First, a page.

For other uses, see Somersault (disambiguation).
Somersault animation

A somersault (also flip, heli, and in gymnastics salto) is an acrobatic exercise in which a person's body rotates 360° around a horizontal axis with the feet passing over the head.[1] A somersault can be performed forwards, backwards, or sideways and can be executed in the air or on the ground. When performed on the ground it is typically called a roll. Somersault originates from an obsolete French word, sombresault, from Occitan sobresaut; and ultimately Latin – supra, "over", and saltus, "jump".


Front somersault in the pike position
Back somersault on one foot.

There are many variations of front and back somersaults. Somersaults can be performed in multiples, or multiples of quarter body revolutions, in some cases with additional twist rotations or ending in body landings, producing variations such as:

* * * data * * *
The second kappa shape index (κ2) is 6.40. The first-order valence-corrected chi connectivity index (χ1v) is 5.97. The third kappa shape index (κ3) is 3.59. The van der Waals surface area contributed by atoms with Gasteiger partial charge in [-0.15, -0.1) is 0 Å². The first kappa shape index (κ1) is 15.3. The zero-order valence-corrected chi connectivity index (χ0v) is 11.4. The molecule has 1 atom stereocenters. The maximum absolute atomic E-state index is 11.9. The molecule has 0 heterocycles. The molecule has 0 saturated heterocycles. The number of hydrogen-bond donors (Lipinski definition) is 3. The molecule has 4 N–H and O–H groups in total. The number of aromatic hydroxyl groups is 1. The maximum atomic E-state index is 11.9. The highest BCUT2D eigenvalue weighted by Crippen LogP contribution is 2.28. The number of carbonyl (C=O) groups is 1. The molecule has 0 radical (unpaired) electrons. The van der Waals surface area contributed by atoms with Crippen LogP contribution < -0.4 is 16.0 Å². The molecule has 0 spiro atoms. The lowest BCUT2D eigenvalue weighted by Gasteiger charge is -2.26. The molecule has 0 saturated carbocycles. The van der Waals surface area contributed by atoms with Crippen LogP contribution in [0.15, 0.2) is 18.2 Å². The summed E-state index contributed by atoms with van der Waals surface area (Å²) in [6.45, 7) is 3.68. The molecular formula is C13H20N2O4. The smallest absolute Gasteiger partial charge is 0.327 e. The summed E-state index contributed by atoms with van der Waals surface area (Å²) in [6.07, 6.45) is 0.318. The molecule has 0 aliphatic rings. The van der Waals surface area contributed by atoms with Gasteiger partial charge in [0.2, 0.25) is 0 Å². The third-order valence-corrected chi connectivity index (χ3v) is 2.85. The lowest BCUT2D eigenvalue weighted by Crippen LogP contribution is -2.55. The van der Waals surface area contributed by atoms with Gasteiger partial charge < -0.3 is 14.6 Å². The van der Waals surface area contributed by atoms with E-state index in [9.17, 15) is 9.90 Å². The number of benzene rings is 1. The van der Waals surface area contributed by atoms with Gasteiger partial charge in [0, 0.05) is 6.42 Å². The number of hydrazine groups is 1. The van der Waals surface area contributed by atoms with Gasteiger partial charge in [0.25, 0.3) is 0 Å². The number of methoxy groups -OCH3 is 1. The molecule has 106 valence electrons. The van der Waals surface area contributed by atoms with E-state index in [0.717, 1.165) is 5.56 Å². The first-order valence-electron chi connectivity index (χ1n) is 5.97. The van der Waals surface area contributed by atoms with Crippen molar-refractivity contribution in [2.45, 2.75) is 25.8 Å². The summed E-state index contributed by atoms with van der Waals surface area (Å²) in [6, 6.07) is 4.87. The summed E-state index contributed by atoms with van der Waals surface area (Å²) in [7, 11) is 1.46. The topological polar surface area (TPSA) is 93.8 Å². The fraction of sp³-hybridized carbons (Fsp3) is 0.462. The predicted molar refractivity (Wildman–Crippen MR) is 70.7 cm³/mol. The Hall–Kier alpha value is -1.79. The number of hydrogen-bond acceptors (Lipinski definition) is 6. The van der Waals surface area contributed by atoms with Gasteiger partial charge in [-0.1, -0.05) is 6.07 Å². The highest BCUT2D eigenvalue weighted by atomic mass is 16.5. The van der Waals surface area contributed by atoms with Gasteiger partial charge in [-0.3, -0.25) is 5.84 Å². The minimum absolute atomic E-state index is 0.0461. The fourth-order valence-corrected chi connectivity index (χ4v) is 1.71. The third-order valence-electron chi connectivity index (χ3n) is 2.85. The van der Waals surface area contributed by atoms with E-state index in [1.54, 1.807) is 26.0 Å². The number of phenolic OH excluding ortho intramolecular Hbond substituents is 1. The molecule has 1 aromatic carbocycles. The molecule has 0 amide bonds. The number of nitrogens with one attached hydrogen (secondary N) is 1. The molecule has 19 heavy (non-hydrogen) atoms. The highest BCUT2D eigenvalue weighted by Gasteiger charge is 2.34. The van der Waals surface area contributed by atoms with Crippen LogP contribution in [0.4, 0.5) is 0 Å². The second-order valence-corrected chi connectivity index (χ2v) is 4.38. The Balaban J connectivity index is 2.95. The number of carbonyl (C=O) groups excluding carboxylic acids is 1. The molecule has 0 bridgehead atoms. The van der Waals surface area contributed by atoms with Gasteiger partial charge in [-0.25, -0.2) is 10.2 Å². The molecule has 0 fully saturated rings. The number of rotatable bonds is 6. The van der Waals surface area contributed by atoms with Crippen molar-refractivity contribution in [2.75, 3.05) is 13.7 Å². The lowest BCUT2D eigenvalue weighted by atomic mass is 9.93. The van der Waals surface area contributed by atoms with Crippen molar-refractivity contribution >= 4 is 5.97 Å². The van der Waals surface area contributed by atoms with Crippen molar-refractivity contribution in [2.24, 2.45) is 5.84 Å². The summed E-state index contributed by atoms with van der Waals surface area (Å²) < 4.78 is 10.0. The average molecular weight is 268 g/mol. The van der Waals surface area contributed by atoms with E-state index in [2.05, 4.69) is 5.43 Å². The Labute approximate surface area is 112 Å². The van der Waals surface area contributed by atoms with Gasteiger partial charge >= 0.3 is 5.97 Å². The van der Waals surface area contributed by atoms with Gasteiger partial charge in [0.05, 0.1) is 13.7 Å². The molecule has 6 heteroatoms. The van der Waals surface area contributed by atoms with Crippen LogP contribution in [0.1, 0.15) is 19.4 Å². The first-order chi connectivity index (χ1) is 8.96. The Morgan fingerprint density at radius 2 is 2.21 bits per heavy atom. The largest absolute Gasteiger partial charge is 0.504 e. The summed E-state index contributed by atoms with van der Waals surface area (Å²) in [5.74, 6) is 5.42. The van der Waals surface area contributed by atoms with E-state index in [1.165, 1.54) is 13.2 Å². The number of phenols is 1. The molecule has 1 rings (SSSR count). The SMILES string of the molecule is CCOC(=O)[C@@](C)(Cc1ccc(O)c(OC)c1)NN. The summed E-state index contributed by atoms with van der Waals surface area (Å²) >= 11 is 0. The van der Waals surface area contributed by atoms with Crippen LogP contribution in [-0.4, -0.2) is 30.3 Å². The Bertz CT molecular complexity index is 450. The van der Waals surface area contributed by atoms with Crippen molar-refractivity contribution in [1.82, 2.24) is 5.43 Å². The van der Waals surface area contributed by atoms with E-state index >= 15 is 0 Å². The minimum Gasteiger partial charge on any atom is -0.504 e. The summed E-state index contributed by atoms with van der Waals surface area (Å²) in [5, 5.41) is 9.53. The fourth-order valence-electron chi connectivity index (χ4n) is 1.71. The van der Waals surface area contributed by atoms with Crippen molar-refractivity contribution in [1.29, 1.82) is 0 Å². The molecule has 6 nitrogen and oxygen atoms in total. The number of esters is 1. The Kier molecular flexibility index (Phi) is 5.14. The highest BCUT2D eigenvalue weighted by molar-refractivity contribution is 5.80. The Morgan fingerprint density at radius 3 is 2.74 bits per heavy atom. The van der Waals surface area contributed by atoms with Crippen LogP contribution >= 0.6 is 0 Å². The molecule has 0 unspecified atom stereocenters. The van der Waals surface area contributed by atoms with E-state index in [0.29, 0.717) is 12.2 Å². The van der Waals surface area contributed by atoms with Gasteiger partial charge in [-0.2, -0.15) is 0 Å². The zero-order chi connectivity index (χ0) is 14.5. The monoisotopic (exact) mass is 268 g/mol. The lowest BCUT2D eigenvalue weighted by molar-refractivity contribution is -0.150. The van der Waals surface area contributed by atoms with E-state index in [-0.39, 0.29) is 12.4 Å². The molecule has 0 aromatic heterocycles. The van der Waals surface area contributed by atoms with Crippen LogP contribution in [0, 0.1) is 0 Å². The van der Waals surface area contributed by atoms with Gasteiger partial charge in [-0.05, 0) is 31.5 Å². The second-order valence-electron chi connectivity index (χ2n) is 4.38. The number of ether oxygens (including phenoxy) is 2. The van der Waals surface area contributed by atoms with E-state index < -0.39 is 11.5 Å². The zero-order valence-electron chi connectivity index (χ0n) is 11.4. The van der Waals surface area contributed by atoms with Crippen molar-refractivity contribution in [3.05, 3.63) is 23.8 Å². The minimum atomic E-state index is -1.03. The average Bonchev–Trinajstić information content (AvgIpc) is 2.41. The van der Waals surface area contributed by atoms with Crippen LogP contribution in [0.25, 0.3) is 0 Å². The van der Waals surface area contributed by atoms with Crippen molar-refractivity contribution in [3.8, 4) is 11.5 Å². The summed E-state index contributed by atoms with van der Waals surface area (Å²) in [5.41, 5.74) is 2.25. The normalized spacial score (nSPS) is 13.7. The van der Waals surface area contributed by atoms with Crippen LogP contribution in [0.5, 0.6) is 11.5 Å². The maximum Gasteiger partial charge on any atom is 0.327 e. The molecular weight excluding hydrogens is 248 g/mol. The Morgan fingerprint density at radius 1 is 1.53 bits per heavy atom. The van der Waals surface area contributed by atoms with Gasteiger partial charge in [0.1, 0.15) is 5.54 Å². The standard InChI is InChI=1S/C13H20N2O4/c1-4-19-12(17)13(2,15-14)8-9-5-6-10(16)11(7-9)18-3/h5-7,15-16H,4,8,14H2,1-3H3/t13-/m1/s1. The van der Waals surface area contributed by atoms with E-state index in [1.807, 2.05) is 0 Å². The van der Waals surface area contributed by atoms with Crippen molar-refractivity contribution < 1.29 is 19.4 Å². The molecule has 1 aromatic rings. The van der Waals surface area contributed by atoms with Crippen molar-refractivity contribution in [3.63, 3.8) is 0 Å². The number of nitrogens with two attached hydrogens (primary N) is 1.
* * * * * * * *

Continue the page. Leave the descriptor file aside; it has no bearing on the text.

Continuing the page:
A pitch tuck somersault performed by acro dance partners.

The names and nomenclature used for somersaults varies among different sports and activities, as well as regionally. In competitive gymnastics and trampolining, standardized names have been assigned to all common variations, which may be performed in tucked, piked, or straight body orientations. Within British gymnastic associations, a crash dive is referred to as a 3/4 front somersault (straight). Similarly, a Barani Ballout is referred to as a Ballout Barani to indicate that the forward somersault is executed before the twist.

The word flip is synonymous with an airborne somersault in a number of countries. In contrast, in Britain and some other countries, a flip must rely on the arms to induce body revolution, and the body need not be completely airborne (hands may contact the floor).

The word somerset was also used in Victorian England to describe what today is called a somersault. For example, an 1843 poster advertising Pablo Fanque's Circus Royal boasts, "Mr. HENDERSON will undertake the arduous Task of THROWING TWENTY-ONE SOMERSETS, ON THE SOLID GROUND."

See also


  1. "Gymnastics 101: Glossary of Terms". USA Gymnastics. Retrieved 9 September 2015.
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